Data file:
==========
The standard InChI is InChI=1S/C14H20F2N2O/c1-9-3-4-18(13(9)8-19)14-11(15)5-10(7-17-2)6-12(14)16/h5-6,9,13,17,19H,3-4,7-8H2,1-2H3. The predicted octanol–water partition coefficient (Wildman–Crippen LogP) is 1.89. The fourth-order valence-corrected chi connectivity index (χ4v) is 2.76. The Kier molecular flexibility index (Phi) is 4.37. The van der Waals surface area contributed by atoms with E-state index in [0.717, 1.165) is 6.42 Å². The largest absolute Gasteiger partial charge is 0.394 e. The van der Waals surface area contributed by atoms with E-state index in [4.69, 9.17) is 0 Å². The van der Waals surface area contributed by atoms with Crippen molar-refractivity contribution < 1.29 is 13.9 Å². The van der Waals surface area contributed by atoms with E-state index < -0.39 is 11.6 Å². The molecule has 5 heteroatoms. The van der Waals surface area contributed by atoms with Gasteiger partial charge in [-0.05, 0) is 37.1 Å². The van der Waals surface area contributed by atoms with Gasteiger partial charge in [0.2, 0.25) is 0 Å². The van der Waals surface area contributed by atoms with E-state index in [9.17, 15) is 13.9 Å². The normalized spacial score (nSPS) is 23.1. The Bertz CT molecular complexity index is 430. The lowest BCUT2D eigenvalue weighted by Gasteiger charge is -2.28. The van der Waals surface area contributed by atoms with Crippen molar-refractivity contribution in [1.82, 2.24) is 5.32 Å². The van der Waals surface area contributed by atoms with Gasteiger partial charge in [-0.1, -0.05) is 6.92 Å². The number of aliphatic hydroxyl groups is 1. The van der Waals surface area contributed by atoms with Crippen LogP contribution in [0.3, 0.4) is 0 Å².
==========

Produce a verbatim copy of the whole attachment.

The standard InChI is InChI=1S/C14H20F2N2O/c1-9-3-4-18(13(9)8-19)14-11(15)5-10(7-17-2)6-12(14)16/h5-6,9,13,17,19H,3-4,7-8H2,1-2H3. The predicted octanol–water partition coefficient (Wildman–Crippen LogP) is 1.89. The fourth-order valence-corrected chi connectivity index (χ4v) is 2.76. The Kier molecular flexibility index (Phi) is 4.37. The van der Waals surface area contributed by atoms with E-state index in [0.717, 1.165) is 6.42 Å². The largest absolute Gasteiger partial charge is 0.394 e. The van der Waals surface area contributed by atoms with E-state index in [4.69, 9.17) is 0 Å². The van der Waals surface area contributed by atoms with Crippen molar-refractivity contribution < 1.29 is 13.9 Å². The van der Waals surface area contributed by atoms with E-state index < -0.39 is 11.6 Å². The molecule has 5 heteroatoms. The van der Waals surface area contributed by atoms with Gasteiger partial charge in [-0.05, 0) is 37.1 Å². The van der Waals surface area contributed by atoms with Gasteiger partial charge in [0.2, 0.25) is 0 Å². The van der Waals surface area contributed by atoms with E-state index in [9.17, 15) is 13.9 Å². The normalized spacial score (nSPS) is 23.1. The Bertz CT molecular complexity index is 430. The lowest BCUT2D eigenvalue weighted by Gasteiger charge is -2.28. The van der Waals surface area contributed by atoms with Crippen molar-refractivity contribution in [1.82, 2.24) is 5.32 Å². The van der Waals surface area contributed by atoms with Gasteiger partial charge in [-0.1, -0.05) is 6.92 Å². The number of aliphatic hydroxyl groups is 1. The van der Waals surface area contributed by atoms with Crippen LogP contribution in [0.3, 0.4) is 0 Å².